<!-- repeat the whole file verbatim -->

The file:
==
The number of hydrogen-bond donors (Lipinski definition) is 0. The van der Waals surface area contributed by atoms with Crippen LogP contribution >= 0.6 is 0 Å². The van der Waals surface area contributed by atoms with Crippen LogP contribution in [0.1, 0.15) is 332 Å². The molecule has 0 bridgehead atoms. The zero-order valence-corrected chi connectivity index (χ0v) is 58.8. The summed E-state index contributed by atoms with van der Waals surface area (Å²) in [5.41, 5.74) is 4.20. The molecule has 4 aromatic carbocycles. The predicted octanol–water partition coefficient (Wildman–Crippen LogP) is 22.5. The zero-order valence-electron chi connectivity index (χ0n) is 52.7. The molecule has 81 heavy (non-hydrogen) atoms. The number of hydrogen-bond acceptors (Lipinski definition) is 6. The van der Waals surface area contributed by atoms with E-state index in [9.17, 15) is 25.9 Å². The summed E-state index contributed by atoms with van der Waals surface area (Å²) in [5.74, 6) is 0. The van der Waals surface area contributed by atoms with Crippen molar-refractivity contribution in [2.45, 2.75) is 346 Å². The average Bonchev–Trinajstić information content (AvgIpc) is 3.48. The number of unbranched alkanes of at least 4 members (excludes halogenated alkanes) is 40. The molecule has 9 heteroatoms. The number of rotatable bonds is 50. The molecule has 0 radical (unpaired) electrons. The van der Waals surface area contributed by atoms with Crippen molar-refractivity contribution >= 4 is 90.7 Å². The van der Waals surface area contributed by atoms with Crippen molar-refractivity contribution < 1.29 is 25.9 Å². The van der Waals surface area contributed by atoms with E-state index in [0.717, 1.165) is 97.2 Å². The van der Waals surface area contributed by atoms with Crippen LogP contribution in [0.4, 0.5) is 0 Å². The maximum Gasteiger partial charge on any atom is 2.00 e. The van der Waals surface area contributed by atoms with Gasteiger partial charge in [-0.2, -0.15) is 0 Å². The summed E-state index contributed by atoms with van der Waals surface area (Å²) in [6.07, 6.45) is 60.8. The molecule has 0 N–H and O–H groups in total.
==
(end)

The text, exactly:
The number of hydrogen-bond donors (Lipinski definition) is 0. The van der Waals surface area contributed by atoms with Crippen LogP contribution >= 0.6 is 0 Å². The van der Waals surface area contributed by atoms with Crippen LogP contribution in [0.1, 0.15) is 332 Å². The molecule has 0 bridgehead atoms. The zero-order valence-corrected chi connectivity index (χ0v) is 58.8. The summed E-state index contributed by atoms with van der Waals surface area (Å²) in [5.41, 5.74) is 4.20. The molecule has 4 aromatic carbocycles. The predicted octanol–water partition coefficient (Wildman–Crippen LogP) is 22.5. The zero-order valence-electron chi connectivity index (χ0n) is 52.7. The molecule has 81 heavy (non-hydrogen) atoms. The number of hydrogen-bond acceptors (Lipinski definition) is 6. The van der Waals surface area contributed by atoms with E-state index in [9.17, 15) is 25.9 Å². The summed E-state index contributed by atoms with van der Waals surface area (Å²) in [5.74, 6) is 0. The van der Waals surface area contributed by atoms with Crippen molar-refractivity contribution in [2.45, 2.75) is 346 Å². The average Bonchev–Trinajstić information content (AvgIpc) is 3.48. The number of unbranched alkanes of at least 4 members (excludes halogenated alkanes) is 40. The molecule has 9 heteroatoms. The number of rotatable bonds is 50. The molecule has 0 radical (unpaired) electrons. The van der Waals surface area contributed by atoms with Crippen molar-refractivity contribution >= 4 is 90.7 Å². The van der Waals surface area contributed by atoms with Crippen molar-refractivity contribution < 1.29 is 25.9 Å². The van der Waals surface area contributed by atoms with E-state index in [0.717, 1.165) is 97.2 Å². The van der Waals surface area contributed by atoms with Crippen LogP contribution in [0.4, 0.5) is 0 Å². The maximum Gasteiger partial charge on any atom is 2.00 e. The van der Waals surface area contributed by atoms with Gasteiger partial charge in [-0.2, -0.15) is 0 Å². The summed E-state index contributed by atoms with van der Waals surface area (Å²) in [6.07, 6.45) is 60.8. The molecule has 0 N–H and O–H groups in total.